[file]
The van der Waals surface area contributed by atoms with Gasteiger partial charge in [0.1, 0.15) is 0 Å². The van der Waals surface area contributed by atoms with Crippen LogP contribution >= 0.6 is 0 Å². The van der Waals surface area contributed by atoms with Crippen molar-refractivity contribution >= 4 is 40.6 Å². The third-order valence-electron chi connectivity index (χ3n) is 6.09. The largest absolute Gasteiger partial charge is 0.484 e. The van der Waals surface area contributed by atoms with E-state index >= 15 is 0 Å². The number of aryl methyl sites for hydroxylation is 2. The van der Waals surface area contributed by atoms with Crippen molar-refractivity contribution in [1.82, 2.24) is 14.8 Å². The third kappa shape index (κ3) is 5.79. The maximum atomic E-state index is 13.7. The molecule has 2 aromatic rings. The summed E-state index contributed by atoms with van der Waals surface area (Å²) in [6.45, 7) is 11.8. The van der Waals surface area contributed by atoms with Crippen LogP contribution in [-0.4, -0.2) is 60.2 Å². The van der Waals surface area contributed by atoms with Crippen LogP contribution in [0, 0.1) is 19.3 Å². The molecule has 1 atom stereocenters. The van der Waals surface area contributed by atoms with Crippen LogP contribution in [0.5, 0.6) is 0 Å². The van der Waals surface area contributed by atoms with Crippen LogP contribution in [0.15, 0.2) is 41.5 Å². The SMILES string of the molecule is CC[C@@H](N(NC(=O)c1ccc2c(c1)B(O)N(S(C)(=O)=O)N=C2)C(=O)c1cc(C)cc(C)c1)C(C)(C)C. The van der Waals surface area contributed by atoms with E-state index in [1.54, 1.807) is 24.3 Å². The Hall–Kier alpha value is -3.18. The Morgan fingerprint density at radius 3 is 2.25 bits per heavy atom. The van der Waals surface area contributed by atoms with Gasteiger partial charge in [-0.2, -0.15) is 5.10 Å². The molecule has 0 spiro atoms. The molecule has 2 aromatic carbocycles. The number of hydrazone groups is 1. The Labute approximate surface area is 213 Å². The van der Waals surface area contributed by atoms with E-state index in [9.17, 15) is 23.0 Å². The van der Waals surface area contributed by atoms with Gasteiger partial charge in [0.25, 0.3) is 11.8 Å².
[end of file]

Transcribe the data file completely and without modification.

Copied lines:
The van der Waals surface area contributed by atoms with Gasteiger partial charge in [0.1, 0.15) is 0 Å². The van der Waals surface area contributed by atoms with Crippen LogP contribution >= 0.6 is 0 Å². The van der Waals surface area contributed by atoms with Crippen molar-refractivity contribution >= 4 is 40.6 Å². The third-order valence-electron chi connectivity index (χ3n) is 6.09. The largest absolute Gasteiger partial charge is 0.484 e. The van der Waals surface area contributed by atoms with E-state index >= 15 is 0 Å². The number of aryl methyl sites for hydroxylation is 2. The van der Waals surface area contributed by atoms with Crippen molar-refractivity contribution in [1.82, 2.24) is 14.8 Å². The third kappa shape index (κ3) is 5.79. The maximum atomic E-state index is 13.7. The molecule has 2 aromatic rings. The summed E-state index contributed by atoms with van der Waals surface area (Å²) in [6.45, 7) is 11.8. The van der Waals surface area contributed by atoms with Crippen LogP contribution in [-0.4, -0.2) is 60.2 Å². The van der Waals surface area contributed by atoms with Crippen LogP contribution in [0, 0.1) is 19.3 Å². The molecule has 1 atom stereocenters. The van der Waals surface area contributed by atoms with Crippen LogP contribution in [0.5, 0.6) is 0 Å². The van der Waals surface area contributed by atoms with Crippen LogP contribution in [0.15, 0.2) is 41.5 Å². The SMILES string of the molecule is CC[C@@H](N(NC(=O)c1ccc2c(c1)B(O)N(S(C)(=O)=O)N=C2)C(=O)c1cc(C)cc(C)c1)C(C)(C)C. The van der Waals surface area contributed by atoms with E-state index in [1.54, 1.807) is 24.3 Å². The Hall–Kier alpha value is -3.18. The Morgan fingerprint density at radius 3 is 2.25 bits per heavy atom. The van der Waals surface area contributed by atoms with Gasteiger partial charge in [-0.2, -0.15) is 5.10 Å². The molecule has 0 spiro atoms. The molecule has 2 aromatic carbocycles. The number of hydrazone groups is 1. The Labute approximate surface area is 213 Å². The van der Waals surface area contributed by atoms with E-state index in [9.17, 15) is 23.0 Å². The van der Waals surface area contributed by atoms with Gasteiger partial charge in [0.25, 0.3) is 11.8 Å².